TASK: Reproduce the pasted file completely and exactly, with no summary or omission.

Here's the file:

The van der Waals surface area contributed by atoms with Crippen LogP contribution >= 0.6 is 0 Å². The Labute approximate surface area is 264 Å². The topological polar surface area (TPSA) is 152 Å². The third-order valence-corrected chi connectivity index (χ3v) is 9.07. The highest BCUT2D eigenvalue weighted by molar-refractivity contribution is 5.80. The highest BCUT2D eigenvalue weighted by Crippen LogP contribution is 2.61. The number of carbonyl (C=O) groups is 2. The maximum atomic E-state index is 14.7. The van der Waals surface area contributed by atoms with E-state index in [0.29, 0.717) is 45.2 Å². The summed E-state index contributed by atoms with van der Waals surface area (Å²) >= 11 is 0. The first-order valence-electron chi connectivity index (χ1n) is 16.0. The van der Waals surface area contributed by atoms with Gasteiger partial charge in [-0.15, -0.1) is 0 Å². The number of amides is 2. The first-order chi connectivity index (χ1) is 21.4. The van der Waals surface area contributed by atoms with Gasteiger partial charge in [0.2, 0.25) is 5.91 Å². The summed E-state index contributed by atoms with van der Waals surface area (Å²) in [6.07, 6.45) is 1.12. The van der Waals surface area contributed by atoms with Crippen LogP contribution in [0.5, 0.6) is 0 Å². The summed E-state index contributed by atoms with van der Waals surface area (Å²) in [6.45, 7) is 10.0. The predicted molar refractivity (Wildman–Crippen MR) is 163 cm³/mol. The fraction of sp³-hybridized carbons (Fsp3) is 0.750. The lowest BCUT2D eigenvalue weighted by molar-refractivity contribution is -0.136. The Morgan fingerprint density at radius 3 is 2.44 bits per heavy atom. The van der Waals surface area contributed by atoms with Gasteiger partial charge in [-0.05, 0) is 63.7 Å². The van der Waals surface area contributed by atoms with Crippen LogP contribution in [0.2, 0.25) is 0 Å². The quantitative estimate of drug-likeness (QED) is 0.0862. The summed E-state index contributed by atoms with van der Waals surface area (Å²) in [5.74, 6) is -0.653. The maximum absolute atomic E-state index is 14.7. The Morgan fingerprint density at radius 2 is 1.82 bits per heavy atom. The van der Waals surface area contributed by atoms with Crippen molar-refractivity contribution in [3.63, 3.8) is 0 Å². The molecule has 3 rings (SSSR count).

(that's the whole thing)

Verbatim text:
The van der Waals surface area contributed by atoms with Crippen LogP contribution >= 0.6 is 0 Å². The Labute approximate surface area is 264 Å². The topological polar surface area (TPSA) is 152 Å². The third-order valence-corrected chi connectivity index (χ3v) is 9.07. The highest BCUT2D eigenvalue weighted by molar-refractivity contribution is 5.80. The highest BCUT2D eigenvalue weighted by Crippen LogP contribution is 2.61. The number of carbonyl (C=O) groups is 2. The maximum atomic E-state index is 14.7. The van der Waals surface area contributed by atoms with E-state index in [0.29, 0.717) is 45.2 Å². The summed E-state index contributed by atoms with van der Waals surface area (Å²) >= 11 is 0. The first-order valence-electron chi connectivity index (χ1n) is 16.0. The van der Waals surface area contributed by atoms with Gasteiger partial charge in [-0.15, -0.1) is 0 Å². The number of amides is 2. The first-order chi connectivity index (χ1) is 21.4. The van der Waals surface area contributed by atoms with Gasteiger partial charge in [0.2, 0.25) is 5.91 Å². The summed E-state index contributed by atoms with van der Waals surface area (Å²) in [6.07, 6.45) is 1.12. The van der Waals surface area contributed by atoms with Crippen LogP contribution in [0.5, 0.6) is 0 Å². The summed E-state index contributed by atoms with van der Waals surface area (Å²) in [6.45, 7) is 10.0. The predicted molar refractivity (Wildman–Crippen MR) is 163 cm³/mol. The fraction of sp³-hybridized carbons (Fsp3) is 0.750. The lowest BCUT2D eigenvalue weighted by molar-refractivity contribution is -0.136. The Morgan fingerprint density at radius 3 is 2.44 bits per heavy atom. The van der Waals surface area contributed by atoms with Gasteiger partial charge in [-0.05, 0) is 63.7 Å². The van der Waals surface area contributed by atoms with Crippen LogP contribution in [0.2, 0.25) is 0 Å². The quantitative estimate of drug-likeness (QED) is 0.0862. The summed E-state index contributed by atoms with van der Waals surface area (Å²) in [5.74, 6) is -0.653. The maximum absolute atomic E-state index is 14.7. The Morgan fingerprint density at radius 2 is 1.82 bits per heavy atom. The van der Waals surface area contributed by atoms with Crippen molar-refractivity contribution in [3.63, 3.8) is 0 Å². The molecule has 3 rings (SSSR count).